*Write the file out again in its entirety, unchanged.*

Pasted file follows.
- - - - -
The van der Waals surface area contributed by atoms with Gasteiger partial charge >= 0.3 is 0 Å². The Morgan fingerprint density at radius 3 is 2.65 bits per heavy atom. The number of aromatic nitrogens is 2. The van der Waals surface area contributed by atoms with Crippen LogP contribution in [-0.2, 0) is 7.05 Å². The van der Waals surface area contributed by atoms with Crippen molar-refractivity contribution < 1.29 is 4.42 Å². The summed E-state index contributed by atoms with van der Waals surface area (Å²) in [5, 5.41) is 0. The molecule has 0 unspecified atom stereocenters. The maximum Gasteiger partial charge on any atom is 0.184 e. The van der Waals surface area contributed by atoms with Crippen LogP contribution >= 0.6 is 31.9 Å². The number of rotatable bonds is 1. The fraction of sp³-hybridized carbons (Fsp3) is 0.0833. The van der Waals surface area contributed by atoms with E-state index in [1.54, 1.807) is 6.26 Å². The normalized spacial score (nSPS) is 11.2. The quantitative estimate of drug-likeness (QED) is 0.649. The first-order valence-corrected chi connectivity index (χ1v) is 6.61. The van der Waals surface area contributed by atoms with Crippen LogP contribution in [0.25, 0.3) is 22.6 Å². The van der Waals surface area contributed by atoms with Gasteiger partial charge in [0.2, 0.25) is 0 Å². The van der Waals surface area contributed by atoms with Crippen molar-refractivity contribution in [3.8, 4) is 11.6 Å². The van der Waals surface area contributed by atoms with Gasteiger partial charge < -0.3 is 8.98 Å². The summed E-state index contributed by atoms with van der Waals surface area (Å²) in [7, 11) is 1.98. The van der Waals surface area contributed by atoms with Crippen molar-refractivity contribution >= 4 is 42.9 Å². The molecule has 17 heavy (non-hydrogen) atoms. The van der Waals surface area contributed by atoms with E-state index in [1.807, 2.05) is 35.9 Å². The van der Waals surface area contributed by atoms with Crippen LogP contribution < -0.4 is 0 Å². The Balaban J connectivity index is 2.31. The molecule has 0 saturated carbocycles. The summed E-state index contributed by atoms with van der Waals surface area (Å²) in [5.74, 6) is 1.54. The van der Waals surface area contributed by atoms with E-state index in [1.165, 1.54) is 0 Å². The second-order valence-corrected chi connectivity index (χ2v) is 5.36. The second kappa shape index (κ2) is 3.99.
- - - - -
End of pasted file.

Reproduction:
The van der Waals surface area contributed by atoms with Gasteiger partial charge >= 0.3 is 0 Å². The Morgan fingerprint density at radius 3 is 2.65 bits per heavy atom. The number of aromatic nitrogens is 2. The van der Waals surface area contributed by atoms with Crippen LogP contribution in [-0.2, 0) is 7.05 Å². The van der Waals surface area contributed by atoms with Crippen molar-refractivity contribution < 1.29 is 4.42 Å². The summed E-state index contributed by atoms with van der Waals surface area (Å²) in [5, 5.41) is 0. The molecule has 0 unspecified atom stereocenters. The maximum Gasteiger partial charge on any atom is 0.184 e. The van der Waals surface area contributed by atoms with Crippen LogP contribution >= 0.6 is 31.9 Å². The number of rotatable bonds is 1. The fraction of sp³-hybridized carbons (Fsp3) is 0.0833. The van der Waals surface area contributed by atoms with E-state index in [1.54, 1.807) is 6.26 Å². The normalized spacial score (nSPS) is 11.2. The quantitative estimate of drug-likeness (QED) is 0.649. The first-order valence-corrected chi connectivity index (χ1v) is 6.61. The van der Waals surface area contributed by atoms with Crippen LogP contribution in [0.25, 0.3) is 22.6 Å². The van der Waals surface area contributed by atoms with Gasteiger partial charge in [0.2, 0.25) is 0 Å². The van der Waals surface area contributed by atoms with Crippen molar-refractivity contribution in [3.8, 4) is 11.6 Å². The van der Waals surface area contributed by atoms with Gasteiger partial charge < -0.3 is 8.98 Å². The summed E-state index contributed by atoms with van der Waals surface area (Å²) in [7, 11) is 1.98. The van der Waals surface area contributed by atoms with Crippen molar-refractivity contribution >= 4 is 42.9 Å². The molecule has 17 heavy (non-hydrogen) atoms. The van der Waals surface area contributed by atoms with E-state index in [1.807, 2.05) is 35.9 Å². The van der Waals surface area contributed by atoms with Crippen LogP contribution < -0.4 is 0 Å². The Balaban J connectivity index is 2.31. The molecule has 0 saturated carbocycles. The summed E-state index contributed by atoms with van der Waals surface area (Å²) in [5.74, 6) is 1.54. The van der Waals surface area contributed by atoms with E-state index in [1.165, 1.54) is 0 Å². The second-order valence-corrected chi connectivity index (χ2v) is 5.36. The second kappa shape index (κ2) is 3.99.